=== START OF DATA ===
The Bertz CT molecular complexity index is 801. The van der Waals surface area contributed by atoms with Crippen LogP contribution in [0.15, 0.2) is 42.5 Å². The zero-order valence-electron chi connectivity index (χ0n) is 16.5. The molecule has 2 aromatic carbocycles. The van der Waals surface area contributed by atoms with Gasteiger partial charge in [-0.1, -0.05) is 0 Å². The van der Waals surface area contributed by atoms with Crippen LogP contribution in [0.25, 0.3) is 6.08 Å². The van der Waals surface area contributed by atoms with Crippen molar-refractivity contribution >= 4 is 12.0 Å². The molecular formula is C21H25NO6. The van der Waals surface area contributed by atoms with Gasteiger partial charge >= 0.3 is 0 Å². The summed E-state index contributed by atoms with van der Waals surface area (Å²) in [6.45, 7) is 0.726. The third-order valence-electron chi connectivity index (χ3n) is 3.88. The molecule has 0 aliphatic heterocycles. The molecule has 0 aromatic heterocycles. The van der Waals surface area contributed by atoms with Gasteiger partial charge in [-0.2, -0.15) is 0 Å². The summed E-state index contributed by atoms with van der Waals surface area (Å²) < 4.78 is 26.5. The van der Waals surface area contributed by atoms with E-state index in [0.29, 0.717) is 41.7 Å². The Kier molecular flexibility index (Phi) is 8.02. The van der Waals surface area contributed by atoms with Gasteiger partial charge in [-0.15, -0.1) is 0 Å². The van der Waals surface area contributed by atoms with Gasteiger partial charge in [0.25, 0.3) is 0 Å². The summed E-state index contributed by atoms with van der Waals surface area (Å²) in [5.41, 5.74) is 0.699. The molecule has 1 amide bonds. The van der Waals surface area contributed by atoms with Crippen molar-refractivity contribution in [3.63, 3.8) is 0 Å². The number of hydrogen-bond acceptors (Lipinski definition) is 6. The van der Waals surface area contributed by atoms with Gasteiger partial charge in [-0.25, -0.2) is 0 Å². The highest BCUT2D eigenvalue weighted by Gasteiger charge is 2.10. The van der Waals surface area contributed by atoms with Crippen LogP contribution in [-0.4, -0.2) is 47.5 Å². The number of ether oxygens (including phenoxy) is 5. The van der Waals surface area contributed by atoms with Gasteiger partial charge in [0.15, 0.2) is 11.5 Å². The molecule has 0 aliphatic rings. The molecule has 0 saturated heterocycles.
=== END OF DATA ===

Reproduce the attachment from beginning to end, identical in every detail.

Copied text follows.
The Bertz CT molecular complexity index is 801. The van der Waals surface area contributed by atoms with Crippen LogP contribution in [0.15, 0.2) is 42.5 Å². The zero-order valence-electron chi connectivity index (χ0n) is 16.5. The molecule has 2 aromatic carbocycles. The van der Waals surface area contributed by atoms with Gasteiger partial charge in [-0.1, -0.05) is 0 Å². The van der Waals surface area contributed by atoms with Crippen LogP contribution in [0.25, 0.3) is 6.08 Å². The van der Waals surface area contributed by atoms with Crippen molar-refractivity contribution >= 4 is 12.0 Å². The molecular formula is C21H25NO6. The van der Waals surface area contributed by atoms with Gasteiger partial charge >= 0.3 is 0 Å². The summed E-state index contributed by atoms with van der Waals surface area (Å²) in [6.45, 7) is 0.726. The third-order valence-electron chi connectivity index (χ3n) is 3.88. The molecule has 0 aliphatic heterocycles. The molecule has 0 aromatic heterocycles. The van der Waals surface area contributed by atoms with Gasteiger partial charge in [-0.2, -0.15) is 0 Å². The summed E-state index contributed by atoms with van der Waals surface area (Å²) < 4.78 is 26.5. The van der Waals surface area contributed by atoms with E-state index in [0.29, 0.717) is 41.7 Å². The Kier molecular flexibility index (Phi) is 8.02. The van der Waals surface area contributed by atoms with Gasteiger partial charge in [-0.15, -0.1) is 0 Å². The van der Waals surface area contributed by atoms with Gasteiger partial charge in [0.25, 0.3) is 0 Å². The summed E-state index contributed by atoms with van der Waals surface area (Å²) in [5.41, 5.74) is 0.699. The molecule has 1 amide bonds. The van der Waals surface area contributed by atoms with Crippen molar-refractivity contribution in [3.63, 3.8) is 0 Å². The number of hydrogen-bond acceptors (Lipinski definition) is 6. The van der Waals surface area contributed by atoms with Gasteiger partial charge in [-0.25, -0.2) is 0 Å². The highest BCUT2D eigenvalue weighted by Gasteiger charge is 2.10. The van der Waals surface area contributed by atoms with Crippen LogP contribution in [-0.4, -0.2) is 47.5 Å². The number of ether oxygens (including phenoxy) is 5. The van der Waals surface area contributed by atoms with Gasteiger partial charge in [0.15, 0.2) is 11.5 Å². The molecule has 0 aliphatic rings. The molecule has 0 saturated heterocycles.